What is HDR for TVs

What is HDR for TVs, And Why Should You Care?

We understand the features of HDR technology, actively introduced by manufacturers in modern TVs, and find out what is worth preferring: support for HDR or higher resolution.

Modern technologies are so firmly embedded in our lives that sometimes it is difficult to understand all their diversity. For example, when choosing a TV, you will have to pay attention to various parameters, some of which can puzzle the unprepared buyer. In this article, we’ll talk about HDR technology, which has become extremely relevant in the last year and a half.

In practice, its introduction until the beginning of 2016 was the prerogative of individual models of televisions, and the relevant content was catastrophically small. Fortunately, the situation began to change during the year, with more and more manufacturers equipping their TVs with HDR support. Game console manufacturers have also introduced technology support into updated models. Sony went even further and included HDR support in the original PlayStation 4 by updating the software.

Most importantly, there is and continues to be suitable content that can be revealed on HDR-enabled devices.

 

What does it look like?

Let’s try to understand and start by explaining the essence of the technology.

Any TV is characterized by indicators of contrast and accuracy of color transmission. Contrast affects how bright and dark colors can demonstrate the device, keeping them distinguishable to the viewer. The accuracy of the color transmission, in turn, means how close to the real shades will be displayed on the screen.

Curiously, most potential buyers, if offered a choice of higher-resolution TV and TV with less resolution but higher contrast will choose a second. It is the saturation and variety of colors that are the priority when choosing. Thus, the brightness of the picture is still preferable to a resolution above 4K.

 

What’s the point?

HDR (High Dynamic Range), or extended dynamic range, makes a choice described above even more obvious: it makes light colors even lighter and darker. HDR increases color range and maximum contrast, making the image deeper and richer. Standard colors – red, blue, and green – get additional shades and their combinations, which directly affect the quality of the image.

Hand in hand with HDR goes WCG (Wide Color Gamut). The latter further expands the available set of colors. Viewers who have never encountered these technologies before will be pleasantly surprised at how much the number of shades of the same seemingly familiar colors increases.

It is important to understand that the HDR technology introduced into modern TVs and connected devices are very different from what has been present in the cameras of our smartphones for some time.

Thus, HDR television technology increases the contrast and palette of available colors to make the screen more realistic and show it in natural colors. HDR technology in cameras, in turn, is used to combine multiple images into one to produce the best image, which combines the most successful elements of all the frames taken. Thus, the difference between the two HDR turns out to be fundamental.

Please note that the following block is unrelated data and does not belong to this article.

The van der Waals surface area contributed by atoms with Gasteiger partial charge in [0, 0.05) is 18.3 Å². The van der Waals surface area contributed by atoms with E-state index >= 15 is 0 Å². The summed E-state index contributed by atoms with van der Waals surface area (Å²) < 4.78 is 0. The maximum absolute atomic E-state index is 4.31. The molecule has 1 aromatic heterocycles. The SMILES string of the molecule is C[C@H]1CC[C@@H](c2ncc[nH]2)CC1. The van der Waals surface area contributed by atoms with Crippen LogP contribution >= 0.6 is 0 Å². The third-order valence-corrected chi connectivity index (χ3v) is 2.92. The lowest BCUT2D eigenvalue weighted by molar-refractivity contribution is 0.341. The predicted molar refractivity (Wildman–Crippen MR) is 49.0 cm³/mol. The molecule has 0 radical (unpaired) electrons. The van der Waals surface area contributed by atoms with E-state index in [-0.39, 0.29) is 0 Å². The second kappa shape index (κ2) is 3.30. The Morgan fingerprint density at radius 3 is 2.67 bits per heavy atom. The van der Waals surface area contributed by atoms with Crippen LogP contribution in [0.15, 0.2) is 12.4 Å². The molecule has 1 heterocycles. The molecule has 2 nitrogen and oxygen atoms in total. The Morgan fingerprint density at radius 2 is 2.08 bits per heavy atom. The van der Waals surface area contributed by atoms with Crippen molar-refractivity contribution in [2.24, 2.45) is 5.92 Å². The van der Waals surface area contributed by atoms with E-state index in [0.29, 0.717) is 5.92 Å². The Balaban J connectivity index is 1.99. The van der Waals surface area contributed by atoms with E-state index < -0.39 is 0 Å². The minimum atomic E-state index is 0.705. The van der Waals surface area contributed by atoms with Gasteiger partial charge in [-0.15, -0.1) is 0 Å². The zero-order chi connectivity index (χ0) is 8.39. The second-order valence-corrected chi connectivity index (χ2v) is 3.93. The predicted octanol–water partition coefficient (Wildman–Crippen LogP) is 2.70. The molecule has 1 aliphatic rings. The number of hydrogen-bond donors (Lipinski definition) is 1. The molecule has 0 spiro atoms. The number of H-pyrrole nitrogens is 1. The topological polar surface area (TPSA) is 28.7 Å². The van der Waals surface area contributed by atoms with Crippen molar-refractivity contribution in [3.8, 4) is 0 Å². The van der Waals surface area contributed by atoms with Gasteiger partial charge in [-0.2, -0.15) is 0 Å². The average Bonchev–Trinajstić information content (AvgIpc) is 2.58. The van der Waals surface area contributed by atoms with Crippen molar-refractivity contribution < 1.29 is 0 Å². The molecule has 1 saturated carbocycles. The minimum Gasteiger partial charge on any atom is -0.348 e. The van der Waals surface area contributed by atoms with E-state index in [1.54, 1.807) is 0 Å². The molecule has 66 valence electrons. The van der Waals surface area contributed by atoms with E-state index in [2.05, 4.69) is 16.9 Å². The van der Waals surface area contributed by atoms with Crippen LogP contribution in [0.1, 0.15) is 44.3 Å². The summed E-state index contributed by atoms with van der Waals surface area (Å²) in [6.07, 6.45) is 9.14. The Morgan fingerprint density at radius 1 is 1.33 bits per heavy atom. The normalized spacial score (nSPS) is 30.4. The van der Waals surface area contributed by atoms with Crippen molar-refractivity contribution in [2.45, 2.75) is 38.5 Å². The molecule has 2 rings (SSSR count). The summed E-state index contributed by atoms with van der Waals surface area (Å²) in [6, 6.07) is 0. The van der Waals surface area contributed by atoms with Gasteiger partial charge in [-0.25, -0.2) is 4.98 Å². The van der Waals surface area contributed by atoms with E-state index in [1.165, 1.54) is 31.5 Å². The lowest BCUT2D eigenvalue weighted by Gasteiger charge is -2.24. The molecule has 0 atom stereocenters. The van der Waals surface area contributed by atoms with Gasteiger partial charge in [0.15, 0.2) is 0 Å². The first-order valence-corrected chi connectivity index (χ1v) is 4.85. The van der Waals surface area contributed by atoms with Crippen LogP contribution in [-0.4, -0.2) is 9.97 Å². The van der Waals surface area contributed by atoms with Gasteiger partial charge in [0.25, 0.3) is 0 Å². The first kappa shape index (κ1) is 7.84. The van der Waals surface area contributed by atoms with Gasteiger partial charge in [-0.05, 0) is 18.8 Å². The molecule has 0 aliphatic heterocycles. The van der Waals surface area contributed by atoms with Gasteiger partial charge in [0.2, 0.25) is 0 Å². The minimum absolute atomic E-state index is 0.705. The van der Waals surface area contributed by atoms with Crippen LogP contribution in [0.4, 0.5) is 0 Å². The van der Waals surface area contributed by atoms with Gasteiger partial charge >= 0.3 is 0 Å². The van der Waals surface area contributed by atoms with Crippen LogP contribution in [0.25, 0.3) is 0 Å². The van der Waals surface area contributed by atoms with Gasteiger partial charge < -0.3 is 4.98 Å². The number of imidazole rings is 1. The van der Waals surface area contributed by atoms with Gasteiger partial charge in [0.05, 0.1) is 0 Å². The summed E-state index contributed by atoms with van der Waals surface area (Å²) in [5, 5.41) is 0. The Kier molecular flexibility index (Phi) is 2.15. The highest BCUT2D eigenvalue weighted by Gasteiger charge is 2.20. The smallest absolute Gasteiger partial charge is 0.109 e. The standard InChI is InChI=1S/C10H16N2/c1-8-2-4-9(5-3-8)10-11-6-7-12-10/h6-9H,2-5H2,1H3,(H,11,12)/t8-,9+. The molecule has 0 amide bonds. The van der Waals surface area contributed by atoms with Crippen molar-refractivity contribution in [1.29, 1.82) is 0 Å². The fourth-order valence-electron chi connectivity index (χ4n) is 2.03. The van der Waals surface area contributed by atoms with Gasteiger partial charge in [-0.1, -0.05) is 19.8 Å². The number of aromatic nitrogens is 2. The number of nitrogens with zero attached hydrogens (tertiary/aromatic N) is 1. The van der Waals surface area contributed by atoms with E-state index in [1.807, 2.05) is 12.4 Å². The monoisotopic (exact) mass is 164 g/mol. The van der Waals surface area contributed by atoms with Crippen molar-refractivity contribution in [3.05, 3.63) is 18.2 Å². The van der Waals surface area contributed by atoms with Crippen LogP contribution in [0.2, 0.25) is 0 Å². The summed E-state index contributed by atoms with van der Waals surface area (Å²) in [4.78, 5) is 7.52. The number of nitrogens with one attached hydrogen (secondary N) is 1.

How is it implemented?

HDR technology consists of two integral parts: display and content.

In fact, TV is the simplest part of the two. It requires it to illuminate certain areas of the screen more vividly than its usual HDR-enabled counterpart.

It’s much more complicated in content that needs HDR support to display an extended dynamic range on the screen. Most films, many of which have been shot in the last decade, have HDR support. It can also be added without any artificial inclusions in the original picture. The fact is that the main obstacle to HDR content to your TV is solely data transmission.

A video created using an extended dynamic range is compressed to be streamed to your TV, computer, or another device. As a result, the user sees at best the image that his display is trying to reproduce using its built-in technologies and systems to improve image quality.

Thus, only content from certain sources will be displayed with a real HDR because your TV will receive additional metadata that will tell it exactly how to display each particular scene. Of course, this implies support for technology by a playback device.

In addition, there are certain requirements for equipment. Your TV and the player or set-top box should have an HDMI version no lower than 2.0. Most of the hardware released from 2015 to the present is supported by HDMI 2.0, which can be software upgraded to HDMI 2.0a. The latest version of the standard is required to transmit the same metadata mentioned above.

At the same time, manufacturers have already decided to assign UHD Premium certificates to TVs with 4K and HDR software. Its presence is worth paying attention to when buying. It’s also worth noting that the 4K Blu-ray format also has default HDR support.

 

Let’s sum it up

Of course, HDR technology in TVs is not as vital as the manufacturers present, but it is now the main driving force in the industry. The race for resolution above 4K has faded into the background, giving way to the extended dynamic range.

While the best result will be achieved when you combine two advanced standards, it’s preferable at this stage to choose an HDR-enabled TV if you’re not willing to overpay for a higher than 4K resolution. The quality of the picture when using the right content will pleasantly surprise you in any case. Eyes can not be deceived: brighter and richer colors, as well as their variety, will be preferable to the presence of a matrix with ultra-high resolution.

Thus, buying a new TV at the end of 2016, it is advisable to take care at least the presence of HDR support, and the resolution above 4K is still a pleasant, but still, an addition that too strongly affects the final cost of purchase, but does not bring the same emotions.